The more interesting comparison lies between new wind and old coal plants. The latter are decrepit as well as highly polluting. If the utilities can get away without major refurbishment, they will try to run these dinosaurs as long as possible. But if refurbishment costs are high, or the EPA comes up with tough standards, then wind plus some storage begins to look attractive.

      Citi thinks that onshore wind is economic in Britain without subsidy. The joke is that England is one of the few places in the world you can´t actually build them, as a consequence of strong local planning controls combined with a lack of any tax incentives for local government to approve wind farms. (Google ¨UK single business rate¨.) Scotland is different. Also France, where EDF can steamroller any local opposition.

      • I’m not sure if it is profitable because it gets the PTC subsidy. It’s more like icing on the cake. Keep in mind the average price wind power is sold for is 4c/kWh. That is less than NG in many situations. Also keep in mind that there are lots of wind being in the mid west being sold at only 2c/kWh. That is in my mind absurdly low however they have contracts for 30 years at only 2c/kWh.

        Now when you look at a PTC credit of 2c/kWh you could say half their money comes from the subsidies. However after 10 years the 2c/kWh goes away and they are left with 20 more years of only getting 2c/kWh total.

        Now look at coal or nuclear power which is bought at old fashioned prices of 10-30c/kWh. It is mind boggling this Citi financial expert would say non subsidized onshore wind is not competitive! What is really going on here?

        • If you start with the 4c average 20 year PPA selling price for 2011 and 2012 and then add in 1.15c for the 10 year 2.3 PTC that makes the non-subsidized selling price of wind a bit over 5c/kWh.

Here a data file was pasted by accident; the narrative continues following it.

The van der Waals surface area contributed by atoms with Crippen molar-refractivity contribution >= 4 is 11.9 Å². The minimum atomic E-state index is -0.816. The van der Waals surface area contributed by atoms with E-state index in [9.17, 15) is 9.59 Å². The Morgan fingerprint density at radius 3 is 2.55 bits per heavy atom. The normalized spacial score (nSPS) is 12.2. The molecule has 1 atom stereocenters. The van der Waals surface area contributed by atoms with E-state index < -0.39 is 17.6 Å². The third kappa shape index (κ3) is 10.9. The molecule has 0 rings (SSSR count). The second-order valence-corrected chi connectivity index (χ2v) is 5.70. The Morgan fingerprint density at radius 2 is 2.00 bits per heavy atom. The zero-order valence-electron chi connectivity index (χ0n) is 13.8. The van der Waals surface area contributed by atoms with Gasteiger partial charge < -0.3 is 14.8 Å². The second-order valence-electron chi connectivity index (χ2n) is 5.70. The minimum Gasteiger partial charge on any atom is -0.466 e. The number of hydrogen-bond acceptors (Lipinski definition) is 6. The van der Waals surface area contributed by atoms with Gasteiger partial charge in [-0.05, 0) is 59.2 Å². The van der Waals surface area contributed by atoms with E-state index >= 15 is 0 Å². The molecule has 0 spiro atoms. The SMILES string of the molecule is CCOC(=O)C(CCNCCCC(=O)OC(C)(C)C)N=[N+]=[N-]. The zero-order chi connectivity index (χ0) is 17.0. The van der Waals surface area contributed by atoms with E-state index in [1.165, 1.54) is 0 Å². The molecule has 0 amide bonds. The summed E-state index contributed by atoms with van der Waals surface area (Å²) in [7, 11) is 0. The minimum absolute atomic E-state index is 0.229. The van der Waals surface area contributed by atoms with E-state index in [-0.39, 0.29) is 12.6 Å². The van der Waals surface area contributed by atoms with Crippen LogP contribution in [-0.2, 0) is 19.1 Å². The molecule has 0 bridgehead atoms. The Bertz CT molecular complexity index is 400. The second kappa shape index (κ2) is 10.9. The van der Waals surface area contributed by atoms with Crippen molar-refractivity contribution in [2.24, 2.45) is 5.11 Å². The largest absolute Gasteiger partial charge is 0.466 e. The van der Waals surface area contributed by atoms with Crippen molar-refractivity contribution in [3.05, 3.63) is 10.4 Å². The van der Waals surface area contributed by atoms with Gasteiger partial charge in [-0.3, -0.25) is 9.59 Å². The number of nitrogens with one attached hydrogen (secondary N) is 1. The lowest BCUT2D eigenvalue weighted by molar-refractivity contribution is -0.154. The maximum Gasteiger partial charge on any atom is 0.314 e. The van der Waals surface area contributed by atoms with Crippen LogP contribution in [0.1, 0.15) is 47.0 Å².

Five cents may not be competitive with paid off hydro, coal and nuclear (from the most efficient reactors). Coal and nuclear have a lot of external costs and historical subsidies, but they aren’t being charged against selling price so they don’t count in the market.

          Take a look at the graph at the bottom. Wind is inside the blue range, but it’s toward the top.

          Where wind is competitive is in new capacity. It beats everything including, possibly, NGCC.

          • Interesting graph. I’m assuming the dip in the blue range is NG since paid off hydro, coal, and nuclear would not fluctuate? Why though has the cost of wind fluctuated? Is it as James Wimberly and the Citi analyst says? Could the rise in wind price from 2006 to 2010 be the result of no subsidizing PTC?

          • IIRC there was a shortage of wind turbines a few years back that drove up prices until other manufacturing came on line.

            Falling NG prices would have made everyone (most everyone) bid lower in order to sell.

    • Remember the kerfuffle last year about extending the PTC? The dire predictions from wind advocates if it weren’t? Not exactly the image of an industry that could survive without subsidies/mandates.

      The DOE reports uncertainty over the PTC led to lower tax equity and debt commitments, effectively turning the “end-of-2013 PC construction deadline into an end-of-2014 commercial operations deadline.” State renewable energy targets have helped offset this federal uncertainty, but have only supported 3-5 GW worth of new additions annually,…


      • Nuclear takes too long, coal isn’t viable after the new EPA rules, and gas prices could spike up if we start exporting it.

        I just can’t see a scenario in which solar doesn’t dominate everything by 2020.

        • Wind has a head start and is producing new capacity at a bargain price. Solar should be about the same price as onshore wind by 2020 (or sooner).

          Offshore wind is likely to be a player by 2020. The closeness to the densely populated East Coast and daytime output, even in the less sunny winter, is likely to make it a pretty popular energy source.

          I’m suspecting a wind-solar one-two punch.

          Subsidies? Why not fight for them? Why sit back and let fossil fuels and nuclear get massive public support, making their prices artificially lower and not ask for a bit of the same?